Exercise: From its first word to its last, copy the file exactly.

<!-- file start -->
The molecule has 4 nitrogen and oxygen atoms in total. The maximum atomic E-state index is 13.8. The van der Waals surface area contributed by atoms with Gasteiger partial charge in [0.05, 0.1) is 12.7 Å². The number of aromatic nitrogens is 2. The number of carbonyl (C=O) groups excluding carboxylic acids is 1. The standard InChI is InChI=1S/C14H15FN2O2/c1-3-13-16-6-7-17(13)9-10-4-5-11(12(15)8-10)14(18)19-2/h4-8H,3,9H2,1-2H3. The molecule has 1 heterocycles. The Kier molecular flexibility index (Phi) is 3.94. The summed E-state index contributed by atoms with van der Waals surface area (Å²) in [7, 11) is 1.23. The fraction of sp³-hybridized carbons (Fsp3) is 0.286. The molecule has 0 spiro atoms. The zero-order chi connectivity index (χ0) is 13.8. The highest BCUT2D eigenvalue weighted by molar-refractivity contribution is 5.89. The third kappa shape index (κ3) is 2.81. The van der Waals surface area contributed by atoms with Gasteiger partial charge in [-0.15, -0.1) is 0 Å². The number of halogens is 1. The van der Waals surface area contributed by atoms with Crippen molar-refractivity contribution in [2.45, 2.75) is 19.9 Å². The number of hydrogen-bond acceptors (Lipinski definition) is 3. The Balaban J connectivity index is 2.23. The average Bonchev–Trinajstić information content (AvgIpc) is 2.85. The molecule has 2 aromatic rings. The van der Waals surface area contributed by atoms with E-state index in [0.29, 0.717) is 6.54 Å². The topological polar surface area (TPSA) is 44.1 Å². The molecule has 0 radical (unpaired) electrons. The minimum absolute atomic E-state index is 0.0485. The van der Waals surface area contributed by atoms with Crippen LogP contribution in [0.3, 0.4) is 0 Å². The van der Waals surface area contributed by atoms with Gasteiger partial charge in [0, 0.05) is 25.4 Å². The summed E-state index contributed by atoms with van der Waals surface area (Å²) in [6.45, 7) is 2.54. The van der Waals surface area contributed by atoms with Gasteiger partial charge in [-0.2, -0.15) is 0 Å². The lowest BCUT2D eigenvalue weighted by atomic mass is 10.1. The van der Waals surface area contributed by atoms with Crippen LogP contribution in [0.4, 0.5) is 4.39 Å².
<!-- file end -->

The molecule has 4 nitrogen and oxygen atoms in total. The maximum atomic E-state index is 13.8. The van der Waals surface area contributed by atoms with Gasteiger partial charge in [0.05, 0.1) is 12.7 Å². The number of aromatic nitrogens is 2. The number of carbonyl (C=O) groups excluding carboxylic acids is 1. The standard InChI is InChI=1S/C14H15FN2O2/c1-3-13-16-6-7-17(13)9-10-4-5-11(12(15)8-10)14(18)19-2/h4-8H,3,9H2,1-2H3. The molecule has 1 heterocycles. The Kier molecular flexibility index (Phi) is 3.94. The summed E-state index contributed by atoms with van der Waals surface area (Å²) in [7, 11) is 1.23. The fraction of sp³-hybridized carbons (Fsp3) is 0.286. The molecule has 0 spiro atoms. The zero-order chi connectivity index (χ0) is 13.8. The highest BCUT2D eigenvalue weighted by molar-refractivity contribution is 5.89. The third kappa shape index (κ3) is 2.81. The van der Waals surface area contributed by atoms with Gasteiger partial charge in [-0.15, -0.1) is 0 Å². The number of halogens is 1. The van der Waals surface area contributed by atoms with Crippen molar-refractivity contribution in [2.45, 2.75) is 19.9 Å². The number of hydrogen-bond acceptors (Lipinski definition) is 3. The Balaban J connectivity index is 2.23. The average Bonchev–Trinajstić information content (AvgIpc) is 2.85. The molecule has 2 aromatic rings. The van der Waals surface area contributed by atoms with E-state index in [0.29, 0.717) is 6.54 Å². The topological polar surface area (TPSA) is 44.1 Å². The molecule has 0 radical (unpaired) electrons. The minimum absolute atomic E-state index is 0.0485. The van der Waals surface area contributed by atoms with Crippen LogP contribution in [0.3, 0.4) is 0 Å². The van der Waals surface area contributed by atoms with Gasteiger partial charge in [0, 0.05) is 25.4 Å². The summed E-state index contributed by atoms with van der Waals surface area (Å²) in [6.45, 7) is 2.54. The van der Waals surface area contributed by atoms with Gasteiger partial charge in [-0.2, -0.15) is 0 Å². The lowest BCUT2D eigenvalue weighted by atomic mass is 10.1. The van der Waals surface area contributed by atoms with Crippen LogP contribution in [0.4, 0.5) is 4.39 Å².